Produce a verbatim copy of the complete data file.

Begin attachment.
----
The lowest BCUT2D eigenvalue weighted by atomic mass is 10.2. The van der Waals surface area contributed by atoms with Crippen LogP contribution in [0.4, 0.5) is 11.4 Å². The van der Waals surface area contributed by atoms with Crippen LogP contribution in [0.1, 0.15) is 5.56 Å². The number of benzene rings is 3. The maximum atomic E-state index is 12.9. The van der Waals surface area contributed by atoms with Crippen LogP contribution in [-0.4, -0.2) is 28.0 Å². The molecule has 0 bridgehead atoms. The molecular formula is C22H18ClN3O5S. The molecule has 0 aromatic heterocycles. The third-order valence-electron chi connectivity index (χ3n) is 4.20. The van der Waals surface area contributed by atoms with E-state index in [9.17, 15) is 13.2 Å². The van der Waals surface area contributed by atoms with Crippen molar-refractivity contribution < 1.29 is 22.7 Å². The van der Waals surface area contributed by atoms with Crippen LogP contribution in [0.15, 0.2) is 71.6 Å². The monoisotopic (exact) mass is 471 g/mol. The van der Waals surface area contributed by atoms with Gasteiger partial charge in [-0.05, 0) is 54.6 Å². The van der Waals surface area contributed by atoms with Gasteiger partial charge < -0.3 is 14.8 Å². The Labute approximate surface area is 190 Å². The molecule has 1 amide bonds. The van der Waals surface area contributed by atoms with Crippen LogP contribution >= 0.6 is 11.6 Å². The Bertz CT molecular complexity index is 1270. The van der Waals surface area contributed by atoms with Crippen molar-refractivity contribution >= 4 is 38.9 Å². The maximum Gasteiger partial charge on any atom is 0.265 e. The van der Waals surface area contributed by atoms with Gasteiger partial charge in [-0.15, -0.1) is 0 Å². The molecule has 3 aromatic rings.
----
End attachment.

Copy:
The lowest BCUT2D eigenvalue weighted by atomic mass is 10.2. The van der Waals surface area contributed by atoms with Crippen LogP contribution in [0.4, 0.5) is 11.4 Å². The van der Waals surface area contributed by atoms with Crippen LogP contribution in [0.1, 0.15) is 5.56 Å². The number of benzene rings is 3. The maximum atomic E-state index is 12.9. The van der Waals surface area contributed by atoms with Crippen LogP contribution in [-0.4, -0.2) is 28.0 Å². The molecule has 0 bridgehead atoms. The molecular formula is C22H18ClN3O5S. The molecule has 0 aromatic heterocycles. The third-order valence-electron chi connectivity index (χ3n) is 4.20. The van der Waals surface area contributed by atoms with E-state index in [9.17, 15) is 13.2 Å². The van der Waals surface area contributed by atoms with Crippen molar-refractivity contribution < 1.29 is 22.7 Å². The van der Waals surface area contributed by atoms with Crippen LogP contribution in [0.15, 0.2) is 71.6 Å². The monoisotopic (exact) mass is 471 g/mol. The van der Waals surface area contributed by atoms with Gasteiger partial charge in [-0.05, 0) is 54.6 Å². The van der Waals surface area contributed by atoms with Gasteiger partial charge < -0.3 is 14.8 Å². The Labute approximate surface area is 190 Å². The molecule has 1 amide bonds. The van der Waals surface area contributed by atoms with Crippen LogP contribution >= 0.6 is 11.6 Å². The Bertz CT molecular complexity index is 1270. The van der Waals surface area contributed by atoms with Crippen molar-refractivity contribution >= 4 is 38.9 Å². The maximum Gasteiger partial charge on any atom is 0.265 e. The van der Waals surface area contributed by atoms with Gasteiger partial charge in [-0.15, -0.1) is 0 Å². The molecule has 3 aromatic rings.